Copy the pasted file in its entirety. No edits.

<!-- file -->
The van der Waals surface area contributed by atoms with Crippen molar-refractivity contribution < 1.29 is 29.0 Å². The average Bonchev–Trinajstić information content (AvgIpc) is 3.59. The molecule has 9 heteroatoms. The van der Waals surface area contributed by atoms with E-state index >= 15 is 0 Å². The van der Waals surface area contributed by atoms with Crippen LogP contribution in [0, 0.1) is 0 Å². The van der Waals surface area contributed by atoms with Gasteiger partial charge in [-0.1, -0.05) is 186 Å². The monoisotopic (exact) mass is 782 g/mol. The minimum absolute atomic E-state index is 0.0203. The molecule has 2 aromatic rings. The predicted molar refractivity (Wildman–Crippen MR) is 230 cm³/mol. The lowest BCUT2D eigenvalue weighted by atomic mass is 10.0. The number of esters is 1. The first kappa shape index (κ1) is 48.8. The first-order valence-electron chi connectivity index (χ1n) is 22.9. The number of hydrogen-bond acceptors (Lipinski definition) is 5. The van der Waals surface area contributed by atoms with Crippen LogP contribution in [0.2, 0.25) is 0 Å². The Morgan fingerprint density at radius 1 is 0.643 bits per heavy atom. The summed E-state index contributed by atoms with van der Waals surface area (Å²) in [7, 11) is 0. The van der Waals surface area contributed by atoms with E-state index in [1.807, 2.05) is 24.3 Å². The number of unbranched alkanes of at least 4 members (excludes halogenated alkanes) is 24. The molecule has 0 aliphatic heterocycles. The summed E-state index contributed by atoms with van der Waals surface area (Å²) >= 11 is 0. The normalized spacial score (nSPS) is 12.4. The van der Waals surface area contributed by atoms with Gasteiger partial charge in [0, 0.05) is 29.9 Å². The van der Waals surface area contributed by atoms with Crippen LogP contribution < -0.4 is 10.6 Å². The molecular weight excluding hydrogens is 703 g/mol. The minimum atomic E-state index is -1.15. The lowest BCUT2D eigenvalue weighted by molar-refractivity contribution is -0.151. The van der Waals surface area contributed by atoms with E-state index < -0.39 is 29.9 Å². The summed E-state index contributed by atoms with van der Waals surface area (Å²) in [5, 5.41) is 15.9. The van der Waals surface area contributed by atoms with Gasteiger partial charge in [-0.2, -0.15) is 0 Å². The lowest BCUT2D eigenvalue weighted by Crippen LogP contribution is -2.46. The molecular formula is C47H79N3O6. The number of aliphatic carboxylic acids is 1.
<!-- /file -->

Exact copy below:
The van der Waals surface area contributed by atoms with Crippen molar-refractivity contribution < 1.29 is 29.0 Å². The average Bonchev–Trinajstić information content (AvgIpc) is 3.59. The molecule has 9 heteroatoms. The van der Waals surface area contributed by atoms with E-state index >= 15 is 0 Å². The van der Waals surface area contributed by atoms with Crippen LogP contribution in [0, 0.1) is 0 Å². The van der Waals surface area contributed by atoms with Gasteiger partial charge in [-0.1, -0.05) is 186 Å². The monoisotopic (exact) mass is 782 g/mol. The minimum absolute atomic E-state index is 0.0203. The molecule has 2 aromatic rings. The predicted molar refractivity (Wildman–Crippen MR) is 230 cm³/mol. The lowest BCUT2D eigenvalue weighted by atomic mass is 10.0. The number of esters is 1. The first kappa shape index (κ1) is 48.8. The first-order valence-electron chi connectivity index (χ1n) is 22.9. The number of hydrogen-bond acceptors (Lipinski definition) is 5. The van der Waals surface area contributed by atoms with Crippen LogP contribution in [0.2, 0.25) is 0 Å². The Morgan fingerprint density at radius 1 is 0.643 bits per heavy atom. The summed E-state index contributed by atoms with van der Waals surface area (Å²) in [7, 11) is 0. The van der Waals surface area contributed by atoms with E-state index in [1.807, 2.05) is 24.3 Å². The number of unbranched alkanes of at least 4 members (excludes halogenated alkanes) is 24. The molecule has 0 aliphatic heterocycles. The summed E-state index contributed by atoms with van der Waals surface area (Å²) >= 11 is 0. The normalized spacial score (nSPS) is 12.4. The van der Waals surface area contributed by atoms with Gasteiger partial charge in [0, 0.05) is 29.9 Å². The van der Waals surface area contributed by atoms with Crippen LogP contribution < -0.4 is 10.6 Å². The molecular weight excluding hydrogens is 703 g/mol. The minimum atomic E-state index is -1.15. The lowest BCUT2D eigenvalue weighted by molar-refractivity contribution is -0.151. The van der Waals surface area contributed by atoms with E-state index < -0.39 is 29.9 Å². The summed E-state index contributed by atoms with van der Waals surface area (Å²) in [5, 5.41) is 15.9. The van der Waals surface area contributed by atoms with Gasteiger partial charge in [-0.2, -0.15) is 0 Å². The lowest BCUT2D eigenvalue weighted by Crippen LogP contribution is -2.46. The molecular formula is C47H79N3O6. The number of aliphatic carboxylic acids is 1.